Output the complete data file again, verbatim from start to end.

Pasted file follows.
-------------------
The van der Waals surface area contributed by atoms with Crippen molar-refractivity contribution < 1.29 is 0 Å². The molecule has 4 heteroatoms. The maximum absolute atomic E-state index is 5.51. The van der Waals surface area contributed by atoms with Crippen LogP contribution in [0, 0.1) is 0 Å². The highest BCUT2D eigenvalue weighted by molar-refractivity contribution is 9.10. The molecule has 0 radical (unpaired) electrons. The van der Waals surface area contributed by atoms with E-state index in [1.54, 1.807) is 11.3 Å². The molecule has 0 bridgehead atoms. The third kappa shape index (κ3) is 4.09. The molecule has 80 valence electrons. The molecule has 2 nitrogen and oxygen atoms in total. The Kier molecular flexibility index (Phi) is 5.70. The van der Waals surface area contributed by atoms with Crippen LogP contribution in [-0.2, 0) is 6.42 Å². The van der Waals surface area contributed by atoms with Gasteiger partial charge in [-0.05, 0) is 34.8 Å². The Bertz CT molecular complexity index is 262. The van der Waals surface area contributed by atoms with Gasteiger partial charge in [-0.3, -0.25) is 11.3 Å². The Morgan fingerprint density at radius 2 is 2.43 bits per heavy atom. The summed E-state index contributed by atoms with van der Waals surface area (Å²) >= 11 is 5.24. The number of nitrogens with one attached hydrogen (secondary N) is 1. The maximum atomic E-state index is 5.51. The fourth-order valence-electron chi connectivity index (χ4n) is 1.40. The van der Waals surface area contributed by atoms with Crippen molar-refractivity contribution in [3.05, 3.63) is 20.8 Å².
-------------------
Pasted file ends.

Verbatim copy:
The van der Waals surface area contributed by atoms with Crippen molar-refractivity contribution < 1.29 is 0 Å². The molecule has 4 heteroatoms. The maximum absolute atomic E-state index is 5.51. The van der Waals surface area contributed by atoms with Crippen LogP contribution in [0, 0.1) is 0 Å². The highest BCUT2D eigenvalue weighted by molar-refractivity contribution is 9.10. The molecule has 0 radical (unpaired) electrons. The van der Waals surface area contributed by atoms with E-state index in [1.54, 1.807) is 11.3 Å². The molecule has 0 bridgehead atoms. The third kappa shape index (κ3) is 4.09. The molecule has 80 valence electrons. The molecule has 2 nitrogen and oxygen atoms in total. The Kier molecular flexibility index (Phi) is 5.70. The van der Waals surface area contributed by atoms with Crippen LogP contribution in [-0.2, 0) is 6.42 Å². The van der Waals surface area contributed by atoms with Gasteiger partial charge in [-0.05, 0) is 34.8 Å². The Bertz CT molecular complexity index is 262. The van der Waals surface area contributed by atoms with Gasteiger partial charge in [-0.3, -0.25) is 11.3 Å². The Morgan fingerprint density at radius 2 is 2.43 bits per heavy atom. The summed E-state index contributed by atoms with van der Waals surface area (Å²) >= 11 is 5.24. The number of nitrogens with one attached hydrogen (secondary N) is 1. The maximum atomic E-state index is 5.51. The fourth-order valence-electron chi connectivity index (χ4n) is 1.40. The van der Waals surface area contributed by atoms with Crippen molar-refractivity contribution in [3.05, 3.63) is 20.8 Å².